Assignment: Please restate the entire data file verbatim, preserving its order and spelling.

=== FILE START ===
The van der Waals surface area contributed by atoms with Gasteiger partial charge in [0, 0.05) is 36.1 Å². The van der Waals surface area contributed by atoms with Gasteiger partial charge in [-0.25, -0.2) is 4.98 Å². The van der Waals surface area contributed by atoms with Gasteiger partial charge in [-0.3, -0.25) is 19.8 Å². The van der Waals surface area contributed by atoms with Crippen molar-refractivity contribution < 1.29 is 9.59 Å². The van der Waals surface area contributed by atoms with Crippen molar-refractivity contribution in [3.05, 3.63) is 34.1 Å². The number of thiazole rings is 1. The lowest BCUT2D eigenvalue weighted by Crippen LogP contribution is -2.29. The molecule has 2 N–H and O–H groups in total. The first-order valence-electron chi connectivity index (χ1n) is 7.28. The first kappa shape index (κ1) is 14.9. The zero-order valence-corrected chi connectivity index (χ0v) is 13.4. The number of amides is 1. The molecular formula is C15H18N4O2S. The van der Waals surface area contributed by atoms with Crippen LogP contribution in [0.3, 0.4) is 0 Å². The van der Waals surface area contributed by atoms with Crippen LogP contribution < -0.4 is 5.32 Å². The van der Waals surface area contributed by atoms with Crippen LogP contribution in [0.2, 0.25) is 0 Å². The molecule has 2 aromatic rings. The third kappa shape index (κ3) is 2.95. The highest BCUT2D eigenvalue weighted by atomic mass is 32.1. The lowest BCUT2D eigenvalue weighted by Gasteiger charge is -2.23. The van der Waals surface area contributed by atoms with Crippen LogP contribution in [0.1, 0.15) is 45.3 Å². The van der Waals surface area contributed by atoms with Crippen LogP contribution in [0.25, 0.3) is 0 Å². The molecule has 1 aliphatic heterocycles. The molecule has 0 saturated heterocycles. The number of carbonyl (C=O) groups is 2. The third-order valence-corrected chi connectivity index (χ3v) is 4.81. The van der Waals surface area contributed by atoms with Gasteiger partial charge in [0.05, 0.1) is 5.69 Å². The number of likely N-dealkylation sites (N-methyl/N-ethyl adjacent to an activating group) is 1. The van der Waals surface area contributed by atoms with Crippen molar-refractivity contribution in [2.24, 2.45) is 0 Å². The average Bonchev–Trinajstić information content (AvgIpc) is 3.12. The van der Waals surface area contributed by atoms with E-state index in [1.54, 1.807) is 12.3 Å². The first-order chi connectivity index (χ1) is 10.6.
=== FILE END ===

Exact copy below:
The van der Waals surface area contributed by atoms with Gasteiger partial charge in [0, 0.05) is 36.1 Å². The van der Waals surface area contributed by atoms with Gasteiger partial charge in [-0.25, -0.2) is 4.98 Å². The van der Waals surface area contributed by atoms with Gasteiger partial charge in [-0.3, -0.25) is 19.8 Å². The van der Waals surface area contributed by atoms with Crippen molar-refractivity contribution < 1.29 is 9.59 Å². The van der Waals surface area contributed by atoms with Crippen molar-refractivity contribution in [3.05, 3.63) is 34.1 Å². The number of thiazole rings is 1. The lowest BCUT2D eigenvalue weighted by Crippen LogP contribution is -2.29. The molecule has 2 N–H and O–H groups in total. The first-order valence-electron chi connectivity index (χ1n) is 7.28. The first kappa shape index (κ1) is 14.9. The zero-order valence-corrected chi connectivity index (χ0v) is 13.4. The number of amides is 1. The molecular formula is C15H18N4O2S. The van der Waals surface area contributed by atoms with Crippen LogP contribution in [0.3, 0.4) is 0 Å². The van der Waals surface area contributed by atoms with Crippen LogP contribution < -0.4 is 5.32 Å². The van der Waals surface area contributed by atoms with Crippen LogP contribution in [0.2, 0.25) is 0 Å². The molecule has 2 aromatic rings. The third kappa shape index (κ3) is 2.95. The highest BCUT2D eigenvalue weighted by atomic mass is 32.1. The lowest BCUT2D eigenvalue weighted by Gasteiger charge is -2.23. The van der Waals surface area contributed by atoms with Crippen LogP contribution in [0.1, 0.15) is 45.3 Å². The van der Waals surface area contributed by atoms with Crippen LogP contribution in [0.25, 0.3) is 0 Å². The molecule has 1 aliphatic heterocycles. The molecule has 0 saturated heterocycles. The number of carbonyl (C=O) groups is 2. The third-order valence-corrected chi connectivity index (χ3v) is 4.81. The van der Waals surface area contributed by atoms with Gasteiger partial charge in [0.05, 0.1) is 5.69 Å². The number of likely N-dealkylation sites (N-methyl/N-ethyl adjacent to an activating group) is 1. The van der Waals surface area contributed by atoms with Crippen molar-refractivity contribution in [2.24, 2.45) is 0 Å². The average Bonchev–Trinajstić information content (AvgIpc) is 3.12. The van der Waals surface area contributed by atoms with E-state index in [1.54, 1.807) is 12.3 Å². The first-order chi connectivity index (χ1) is 10.6.